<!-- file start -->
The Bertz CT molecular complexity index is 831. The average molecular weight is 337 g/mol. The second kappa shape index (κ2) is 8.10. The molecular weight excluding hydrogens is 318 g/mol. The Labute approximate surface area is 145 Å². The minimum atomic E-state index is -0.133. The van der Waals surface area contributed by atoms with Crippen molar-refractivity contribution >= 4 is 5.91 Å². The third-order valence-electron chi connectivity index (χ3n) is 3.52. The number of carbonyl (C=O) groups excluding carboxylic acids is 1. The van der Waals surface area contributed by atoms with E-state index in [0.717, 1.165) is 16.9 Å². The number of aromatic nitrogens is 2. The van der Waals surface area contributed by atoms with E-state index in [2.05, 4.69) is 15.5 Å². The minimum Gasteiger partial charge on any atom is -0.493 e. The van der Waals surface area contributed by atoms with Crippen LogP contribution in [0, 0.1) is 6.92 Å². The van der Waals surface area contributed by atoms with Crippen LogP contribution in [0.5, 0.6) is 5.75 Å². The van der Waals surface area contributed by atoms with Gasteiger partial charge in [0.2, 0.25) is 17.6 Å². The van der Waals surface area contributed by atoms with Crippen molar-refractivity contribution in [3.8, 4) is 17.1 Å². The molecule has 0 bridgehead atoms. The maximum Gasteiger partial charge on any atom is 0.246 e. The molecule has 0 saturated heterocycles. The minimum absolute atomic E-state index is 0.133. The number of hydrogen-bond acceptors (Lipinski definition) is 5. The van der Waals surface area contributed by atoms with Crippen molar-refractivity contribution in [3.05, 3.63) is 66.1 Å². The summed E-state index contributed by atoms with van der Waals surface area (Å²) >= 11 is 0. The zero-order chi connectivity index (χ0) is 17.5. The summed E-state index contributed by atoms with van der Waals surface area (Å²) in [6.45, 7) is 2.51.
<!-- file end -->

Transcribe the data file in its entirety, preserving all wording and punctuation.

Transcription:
The Bertz CT molecular complexity index is 831. The average molecular weight is 337 g/mol. The second kappa shape index (κ2) is 8.10. The molecular weight excluding hydrogens is 318 g/mol. The Labute approximate surface area is 145 Å². The minimum atomic E-state index is -0.133. The van der Waals surface area contributed by atoms with Crippen molar-refractivity contribution >= 4 is 5.91 Å². The third-order valence-electron chi connectivity index (χ3n) is 3.52. The number of carbonyl (C=O) groups excluding carboxylic acids is 1. The van der Waals surface area contributed by atoms with E-state index in [0.717, 1.165) is 16.9 Å². The number of aromatic nitrogens is 2. The van der Waals surface area contributed by atoms with E-state index in [2.05, 4.69) is 15.5 Å². The minimum Gasteiger partial charge on any atom is -0.493 e. The van der Waals surface area contributed by atoms with Crippen LogP contribution in [0, 0.1) is 6.92 Å². The van der Waals surface area contributed by atoms with Crippen LogP contribution in [0.5, 0.6) is 5.75 Å². The van der Waals surface area contributed by atoms with Gasteiger partial charge in [0.2, 0.25) is 17.6 Å². The van der Waals surface area contributed by atoms with Crippen molar-refractivity contribution in [3.8, 4) is 17.1 Å². The molecule has 0 bridgehead atoms. The maximum Gasteiger partial charge on any atom is 0.246 e. The molecule has 0 saturated heterocycles. The minimum absolute atomic E-state index is 0.133. The number of hydrogen-bond acceptors (Lipinski definition) is 5. The van der Waals surface area contributed by atoms with Crippen molar-refractivity contribution in [3.05, 3.63) is 66.1 Å². The summed E-state index contributed by atoms with van der Waals surface area (Å²) >= 11 is 0. The zero-order chi connectivity index (χ0) is 17.5. The summed E-state index contributed by atoms with van der Waals surface area (Å²) in [6.45, 7) is 2.51.